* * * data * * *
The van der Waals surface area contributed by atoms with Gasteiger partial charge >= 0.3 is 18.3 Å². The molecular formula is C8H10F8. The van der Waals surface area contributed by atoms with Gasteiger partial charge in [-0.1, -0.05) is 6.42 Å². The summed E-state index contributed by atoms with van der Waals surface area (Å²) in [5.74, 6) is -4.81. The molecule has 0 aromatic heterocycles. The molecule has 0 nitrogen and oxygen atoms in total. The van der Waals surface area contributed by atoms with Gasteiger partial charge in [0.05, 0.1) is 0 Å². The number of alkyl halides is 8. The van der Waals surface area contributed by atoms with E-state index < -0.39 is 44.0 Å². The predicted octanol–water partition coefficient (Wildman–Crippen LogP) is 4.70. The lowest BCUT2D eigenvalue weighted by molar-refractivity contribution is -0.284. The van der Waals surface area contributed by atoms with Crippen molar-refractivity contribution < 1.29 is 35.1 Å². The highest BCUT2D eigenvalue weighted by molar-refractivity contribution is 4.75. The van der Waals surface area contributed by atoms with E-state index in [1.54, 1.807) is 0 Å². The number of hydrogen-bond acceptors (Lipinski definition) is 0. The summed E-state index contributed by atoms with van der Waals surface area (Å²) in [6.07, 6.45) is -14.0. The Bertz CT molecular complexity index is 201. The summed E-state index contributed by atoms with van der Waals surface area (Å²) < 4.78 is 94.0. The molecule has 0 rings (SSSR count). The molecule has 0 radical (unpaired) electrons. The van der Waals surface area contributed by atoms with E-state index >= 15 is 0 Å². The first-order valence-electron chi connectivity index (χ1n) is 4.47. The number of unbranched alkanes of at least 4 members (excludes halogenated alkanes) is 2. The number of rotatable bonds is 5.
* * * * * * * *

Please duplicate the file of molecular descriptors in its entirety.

The van der Waals surface area contributed by atoms with Gasteiger partial charge >= 0.3 is 18.3 Å². The molecular formula is C8H10F8. The van der Waals surface area contributed by atoms with Gasteiger partial charge in [-0.1, -0.05) is 6.42 Å². The summed E-state index contributed by atoms with van der Waals surface area (Å²) in [5.74, 6) is -4.81. The molecule has 0 aromatic heterocycles. The molecule has 0 nitrogen and oxygen atoms in total. The van der Waals surface area contributed by atoms with Gasteiger partial charge in [0.05, 0.1) is 0 Å². The number of alkyl halides is 8. The van der Waals surface area contributed by atoms with E-state index < -0.39 is 44.0 Å². The predicted octanol–water partition coefficient (Wildman–Crippen LogP) is 4.70. The lowest BCUT2D eigenvalue weighted by molar-refractivity contribution is -0.284. The van der Waals surface area contributed by atoms with Crippen molar-refractivity contribution < 1.29 is 35.1 Å². The highest BCUT2D eigenvalue weighted by molar-refractivity contribution is 4.75. The van der Waals surface area contributed by atoms with E-state index in [1.54, 1.807) is 0 Å². The number of hydrogen-bond acceptors (Lipinski definition) is 0. The summed E-state index contributed by atoms with van der Waals surface area (Å²) in [6.07, 6.45) is -14.0. The Bertz CT molecular complexity index is 201. The summed E-state index contributed by atoms with van der Waals surface area (Å²) < 4.78 is 94.0. The molecule has 0 rings (SSSR count). The molecule has 0 radical (unpaired) electrons. The van der Waals surface area contributed by atoms with E-state index >= 15 is 0 Å². The first-order valence-electron chi connectivity index (χ1n) is 4.47. The number of unbranched alkanes of at least 4 members (excludes halogenated alkanes) is 2. The number of rotatable bonds is 5.